Monday, June 16, 2008

The Asus eeePC. What does it's success mean for developers?

It's been a while since I last blogged, mostly because I've had quite a lot of - shock horror - work to do and just haven't had the time to do any blogging.

However things are quieting down and I'm back to see how many people I can annoy :-)

Anyway, I bought an Asus eeePC for my wife this weekend.

Her needs are very simple; she has a corporate application she needs to run (written in a 4GL called Magic) and she needs to be very mobile.

The Asus eeePC is pretty much perfect for her. The one caveat however is that her corporate application needs Windows. So after much googling I created a stripped down version of Windows XP using a utility called NtLite and managed to cram both Windows XP and her required application into the eeePC's little 2GB flash drive, with a decent amount of space to spare.

The eeePC really is a sweet little machine, besides the fact you can't but help smile when you see this little machine you realise quickly that it could so easily fulfill so many applications.

As I was trying to overcome some of the of the shortcomings of the machine it made me think about about some of the implications for me as a developer if the UMPC market segment takes off and I have to ensure that apps run on this class of computer.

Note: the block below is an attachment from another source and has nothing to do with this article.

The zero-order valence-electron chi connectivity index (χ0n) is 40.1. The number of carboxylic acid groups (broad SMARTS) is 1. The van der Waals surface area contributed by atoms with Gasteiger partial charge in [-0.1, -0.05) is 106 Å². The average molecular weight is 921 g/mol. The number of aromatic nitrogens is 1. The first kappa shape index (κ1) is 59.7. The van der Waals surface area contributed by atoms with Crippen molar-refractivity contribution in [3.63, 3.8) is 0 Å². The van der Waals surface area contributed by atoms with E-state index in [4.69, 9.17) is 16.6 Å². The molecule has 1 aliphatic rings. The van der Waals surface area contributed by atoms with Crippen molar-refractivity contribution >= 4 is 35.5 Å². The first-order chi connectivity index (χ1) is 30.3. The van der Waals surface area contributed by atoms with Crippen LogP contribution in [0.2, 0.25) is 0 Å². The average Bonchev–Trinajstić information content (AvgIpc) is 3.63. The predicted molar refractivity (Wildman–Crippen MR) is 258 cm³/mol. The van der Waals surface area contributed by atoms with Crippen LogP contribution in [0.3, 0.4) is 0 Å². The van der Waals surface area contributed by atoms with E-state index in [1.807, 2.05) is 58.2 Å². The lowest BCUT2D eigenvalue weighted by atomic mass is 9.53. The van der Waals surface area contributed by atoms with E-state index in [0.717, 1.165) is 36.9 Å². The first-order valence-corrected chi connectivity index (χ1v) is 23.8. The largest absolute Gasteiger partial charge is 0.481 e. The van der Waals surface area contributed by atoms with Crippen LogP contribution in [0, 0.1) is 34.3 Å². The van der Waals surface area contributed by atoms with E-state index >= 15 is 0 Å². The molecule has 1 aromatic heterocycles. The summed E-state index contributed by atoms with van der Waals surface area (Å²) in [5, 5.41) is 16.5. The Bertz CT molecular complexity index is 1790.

There are a couple things I suddenly need to think about:

  • My company has standardised on 1024 x 768 as the standard screen size for all applications, this is going to cause a stir when somebody important tries to use the system via their UMPC.

  • Desktop apps suddenly need to be a little leaner than they have been in the last couple of years, on the 2GB machine, 100MB is a lot, this of course includes data. Gigs and Gigs of hard disk space are suddenly a luxury.

  • Referring to the previous point, it's also important to make the data more portable, embedded databases are useful but having to make the user perform some complex mount operation in order to run their database off a USB disk is no good.

  • If Linux ends up dominating this segment, then you can no longer say that the target OS on the desktop is going to be Windows (Not that, that ever bothered a Javaphile like me).

  • UMPCs are aimed primarily for Web access, this means the browser, JavaScript: say hello to your new, um, "female dog".

  • I actually question the value of RIA platforms here, if JavaScript/HTML is sufficient for 95% of my applications, and is the lowest common denominator anyway, do I really want the extra overhead of a RIA runtime?
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